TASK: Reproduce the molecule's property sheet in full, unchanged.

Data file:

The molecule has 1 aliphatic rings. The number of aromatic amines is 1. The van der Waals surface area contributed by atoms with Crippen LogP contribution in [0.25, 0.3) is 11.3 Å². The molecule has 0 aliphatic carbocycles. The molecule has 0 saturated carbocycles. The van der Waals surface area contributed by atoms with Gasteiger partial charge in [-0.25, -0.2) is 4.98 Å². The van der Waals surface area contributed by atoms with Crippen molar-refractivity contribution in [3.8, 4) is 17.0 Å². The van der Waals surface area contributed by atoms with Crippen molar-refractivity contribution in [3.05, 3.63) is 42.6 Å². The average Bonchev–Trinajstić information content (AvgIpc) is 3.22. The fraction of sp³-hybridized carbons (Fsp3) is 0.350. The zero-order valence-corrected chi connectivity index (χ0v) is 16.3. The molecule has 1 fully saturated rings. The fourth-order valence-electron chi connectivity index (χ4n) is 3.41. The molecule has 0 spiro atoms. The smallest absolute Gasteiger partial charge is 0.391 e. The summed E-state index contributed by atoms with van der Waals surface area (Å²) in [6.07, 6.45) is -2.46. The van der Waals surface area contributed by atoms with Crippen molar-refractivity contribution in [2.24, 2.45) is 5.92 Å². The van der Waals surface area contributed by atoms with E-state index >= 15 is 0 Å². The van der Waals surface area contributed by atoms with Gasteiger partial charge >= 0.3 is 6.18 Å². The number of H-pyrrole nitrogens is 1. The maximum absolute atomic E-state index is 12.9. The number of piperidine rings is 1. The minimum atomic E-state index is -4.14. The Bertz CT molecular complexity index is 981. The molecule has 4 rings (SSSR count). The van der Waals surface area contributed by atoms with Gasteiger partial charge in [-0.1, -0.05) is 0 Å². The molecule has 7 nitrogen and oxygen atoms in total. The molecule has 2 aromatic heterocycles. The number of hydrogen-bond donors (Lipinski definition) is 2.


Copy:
The molecule has 1 aliphatic rings. The number of aromatic amines is 1. The van der Waals surface area contributed by atoms with Crippen LogP contribution in [0.25, 0.3) is 11.3 Å². The molecule has 0 aliphatic carbocycles. The molecule has 0 saturated carbocycles. The van der Waals surface area contributed by atoms with Gasteiger partial charge in [-0.25, -0.2) is 4.98 Å². The van der Waals surface area contributed by atoms with Crippen molar-refractivity contribution in [3.8, 4) is 17.0 Å². The van der Waals surface area contributed by atoms with Crippen molar-refractivity contribution in [3.05, 3.63) is 42.6 Å². The average Bonchev–Trinajstić information content (AvgIpc) is 3.22. The fraction of sp³-hybridized carbons (Fsp3) is 0.350. The zero-order valence-corrected chi connectivity index (χ0v) is 16.3. The molecule has 1 fully saturated rings. The fourth-order valence-electron chi connectivity index (χ4n) is 3.41. The molecule has 0 spiro atoms. The smallest absolute Gasteiger partial charge is 0.391 e. The summed E-state index contributed by atoms with van der Waals surface area (Å²) in [6.07, 6.45) is -2.46. The van der Waals surface area contributed by atoms with Crippen molar-refractivity contribution in [2.24, 2.45) is 5.92 Å². The van der Waals surface area contributed by atoms with E-state index >= 15 is 0 Å². The van der Waals surface area contributed by atoms with Gasteiger partial charge >= 0.3 is 6.18 Å². The number of H-pyrrole nitrogens is 1. The maximum absolute atomic E-state index is 12.9. The number of piperidine rings is 1. The minimum atomic E-state index is -4.14. The Bertz CT molecular complexity index is 981. The molecule has 4 rings (SSSR count). The van der Waals surface area contributed by atoms with Gasteiger partial charge in [-0.1, -0.05) is 0 Å². The molecule has 7 nitrogen and oxygen atoms in total. The molecule has 2 aromatic heterocycles. The number of hydrogen-bond donors (Lipinski definition) is 2.